I'm writing this noon post much later than I should be and much later than I normally do, because I've been fretting over Weeds (and other stuff because I'm not totally shallow) all morning and thinking a lot about the comments from my last Weeds Uncap.
I suggested that the overall theme of the show was the American Dream gone awry. To me, the themes of "marrying up," only to be blindsided by circumstance, pushing a suburban queen to embrace the reviled underground profession of drug sales to maintain some semblance of normalcy, suburban exodus, and climbing the other side of the social strata to be an odd reflection of all of the things that Americans have been going through over the past five years or so. Commenter annie disagreed and suggested that the real theme was female vulnerability, which really got me thinking, especially after this week's episode.
Nancy's first marriage was for love (presumably) and ended tragically. Her all-too-brief affair with Conrad was born out of love and her burgeoning relationship with Andy seems to be familial morphing into reluctant romance. Her subsequent marriages, or attempts at marriage, have been for protection and/or power with perhaps a small hint of love hidden somewhere in the background.
We also have Celia, a bonafide fuckup, whose aims in life are fairly basic: to return to the good life that she once enjoyed, even if it required her to be in a loveless marriage with children who despise her. She was sucked into a pyramid scheme designed to prey on women just like her, hiding under the mask of empowerment through cheap makeup.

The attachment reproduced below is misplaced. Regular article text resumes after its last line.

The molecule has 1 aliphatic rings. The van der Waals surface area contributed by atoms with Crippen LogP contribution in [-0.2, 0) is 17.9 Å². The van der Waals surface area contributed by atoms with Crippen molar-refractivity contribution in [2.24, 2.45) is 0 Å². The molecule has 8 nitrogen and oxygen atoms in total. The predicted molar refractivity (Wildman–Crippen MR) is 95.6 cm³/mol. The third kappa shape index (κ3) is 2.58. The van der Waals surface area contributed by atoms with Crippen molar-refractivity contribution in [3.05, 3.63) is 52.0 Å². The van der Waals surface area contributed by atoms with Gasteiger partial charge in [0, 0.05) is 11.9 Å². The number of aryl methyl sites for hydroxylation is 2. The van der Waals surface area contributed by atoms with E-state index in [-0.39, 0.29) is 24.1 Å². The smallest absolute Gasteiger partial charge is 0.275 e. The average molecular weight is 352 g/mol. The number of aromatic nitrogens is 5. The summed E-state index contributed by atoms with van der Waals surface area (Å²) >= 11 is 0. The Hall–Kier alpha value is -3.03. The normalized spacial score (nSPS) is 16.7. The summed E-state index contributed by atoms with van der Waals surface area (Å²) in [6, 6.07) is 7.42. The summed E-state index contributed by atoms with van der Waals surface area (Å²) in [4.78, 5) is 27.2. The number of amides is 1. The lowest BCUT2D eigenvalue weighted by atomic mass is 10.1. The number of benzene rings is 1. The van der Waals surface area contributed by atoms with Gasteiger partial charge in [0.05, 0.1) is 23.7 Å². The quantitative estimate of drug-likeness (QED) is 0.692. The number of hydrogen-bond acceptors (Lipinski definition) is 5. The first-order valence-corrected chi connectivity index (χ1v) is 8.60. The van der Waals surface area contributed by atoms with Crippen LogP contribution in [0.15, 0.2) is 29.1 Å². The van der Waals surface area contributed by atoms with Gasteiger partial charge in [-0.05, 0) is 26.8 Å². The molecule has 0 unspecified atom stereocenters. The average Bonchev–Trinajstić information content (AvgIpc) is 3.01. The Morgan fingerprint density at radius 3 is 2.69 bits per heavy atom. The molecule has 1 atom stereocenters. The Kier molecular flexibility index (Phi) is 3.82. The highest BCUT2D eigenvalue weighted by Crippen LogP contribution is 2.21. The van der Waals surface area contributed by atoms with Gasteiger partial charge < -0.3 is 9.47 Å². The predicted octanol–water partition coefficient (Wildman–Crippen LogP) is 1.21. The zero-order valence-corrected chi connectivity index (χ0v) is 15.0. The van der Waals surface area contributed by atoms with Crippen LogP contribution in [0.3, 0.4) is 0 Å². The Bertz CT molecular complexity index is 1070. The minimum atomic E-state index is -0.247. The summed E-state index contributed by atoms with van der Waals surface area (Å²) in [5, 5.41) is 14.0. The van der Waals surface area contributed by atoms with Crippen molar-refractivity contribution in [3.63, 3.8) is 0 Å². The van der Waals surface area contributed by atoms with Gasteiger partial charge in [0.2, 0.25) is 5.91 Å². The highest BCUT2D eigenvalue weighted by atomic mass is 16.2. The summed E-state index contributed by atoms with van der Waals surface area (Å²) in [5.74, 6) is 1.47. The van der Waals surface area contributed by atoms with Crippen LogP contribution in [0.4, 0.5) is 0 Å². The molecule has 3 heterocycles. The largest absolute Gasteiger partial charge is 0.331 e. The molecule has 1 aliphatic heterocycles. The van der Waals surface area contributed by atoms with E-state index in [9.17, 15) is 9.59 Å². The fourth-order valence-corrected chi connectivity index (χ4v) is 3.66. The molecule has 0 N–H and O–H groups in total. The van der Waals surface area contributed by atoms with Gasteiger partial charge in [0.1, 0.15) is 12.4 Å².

The men in the show, with perhaps the exception of Conrad (though he was a drug dealer), are either cruel or too dysfunctional to be much help to the women. As Shane and Silas grow up, they seem to realize that they are utterly on their own in forging a path to manhood. So you have this pile of people attempting to make something work, even if they long ago forgot what that something is.
So, I guess, therein lies the female vulnerability. The traditional routes of security, those being sex, marriage, and offspring, aren't panning out the way the female characters seem to instinctually presume that they would.
(It's also worth noting that the theme song, "Little Boxes," a classic anti-suburban-conformity anthem, disappeared from the opening credits some time ago.)
As the show's plot becomes more and more unwieldy and unlikely, however, it becomes more and more difficult to recognize these points unless you really look for them. The further spiral into the drug and politics underworld and the increasing racial tensions toward the American Enemy du Jour, make it harder to give a shit about the characters because they're so ridiculous.
And yet there are still moments of brilliance. I have yet to see an episode of Weeds that didn't have me cracking up at least several times. And this week's episode in which Nancy and Andy navigate the endless hangover dawn of new parenthood had moments that were purely sublime. As baby Steven wails over the monitor, Nancy and Andy lie in bed, sleepily debating whose turn it is to tend to him. Nancy describes family as an endless cycle of food and shit as she clings to the precious moments of sleep that she needed so badly that she began to shake. Her first outing to a restaurant has her caressing her first post-pregnancy alcoholic beverage only to have to deal with an engorged breast in the bathroom. (By the way, their method of relieving that situation was bizarre to me.)
So, I don't know. Perhaps female vulnerability is part of the American Dream? There's some ingrained desire to be taken care of? What do you think?